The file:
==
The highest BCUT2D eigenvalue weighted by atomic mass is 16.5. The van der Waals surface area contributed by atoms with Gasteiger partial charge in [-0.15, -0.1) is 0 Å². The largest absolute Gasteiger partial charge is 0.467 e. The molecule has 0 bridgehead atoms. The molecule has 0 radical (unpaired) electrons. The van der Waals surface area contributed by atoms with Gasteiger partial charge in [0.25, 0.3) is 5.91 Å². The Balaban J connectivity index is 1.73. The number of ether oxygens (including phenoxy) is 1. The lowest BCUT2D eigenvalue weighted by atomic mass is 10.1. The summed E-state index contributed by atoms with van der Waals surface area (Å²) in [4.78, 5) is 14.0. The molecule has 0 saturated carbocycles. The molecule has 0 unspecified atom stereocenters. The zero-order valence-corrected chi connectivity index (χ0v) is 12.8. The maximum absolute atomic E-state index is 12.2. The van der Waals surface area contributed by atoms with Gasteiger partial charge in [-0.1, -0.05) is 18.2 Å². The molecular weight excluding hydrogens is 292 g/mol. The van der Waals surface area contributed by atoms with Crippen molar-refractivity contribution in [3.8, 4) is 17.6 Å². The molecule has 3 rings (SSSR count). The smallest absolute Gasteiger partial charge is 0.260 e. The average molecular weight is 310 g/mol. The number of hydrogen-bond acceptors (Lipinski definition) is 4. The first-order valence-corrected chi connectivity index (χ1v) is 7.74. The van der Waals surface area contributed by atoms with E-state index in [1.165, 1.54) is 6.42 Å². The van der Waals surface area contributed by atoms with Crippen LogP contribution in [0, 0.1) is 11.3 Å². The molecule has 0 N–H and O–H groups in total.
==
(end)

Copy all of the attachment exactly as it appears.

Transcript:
The highest BCUT2D eigenvalue weighted by atomic mass is 16.5. The van der Waals surface area contributed by atoms with Gasteiger partial charge in [-0.15, -0.1) is 0 Å². The largest absolute Gasteiger partial charge is 0.467 e. The molecule has 0 bridgehead atoms. The molecule has 0 radical (unpaired) electrons. The van der Waals surface area contributed by atoms with Gasteiger partial charge in [0.25, 0.3) is 5.91 Å². The Balaban J connectivity index is 1.73. The number of ether oxygens (including phenoxy) is 1. The lowest BCUT2D eigenvalue weighted by atomic mass is 10.1. The summed E-state index contributed by atoms with van der Waals surface area (Å²) in [4.78, 5) is 14.0. The molecule has 0 saturated carbocycles. The molecule has 0 unspecified atom stereocenters. The zero-order valence-corrected chi connectivity index (χ0v) is 12.8. The maximum absolute atomic E-state index is 12.2. The van der Waals surface area contributed by atoms with Gasteiger partial charge in [-0.1, -0.05) is 18.2 Å². The molecular weight excluding hydrogens is 292 g/mol. The van der Waals surface area contributed by atoms with Crippen molar-refractivity contribution in [3.8, 4) is 17.6 Å². The molecule has 3 rings (SSSR count). The smallest absolute Gasteiger partial charge is 0.260 e. The average molecular weight is 310 g/mol. The number of hydrogen-bond acceptors (Lipinski definition) is 4. The first-order valence-corrected chi connectivity index (χ1v) is 7.74. The van der Waals surface area contributed by atoms with E-state index in [1.165, 1.54) is 6.42 Å². The van der Waals surface area contributed by atoms with Crippen LogP contribution in [0, 0.1) is 11.3 Å². The molecule has 0 N–H and O–H groups in total.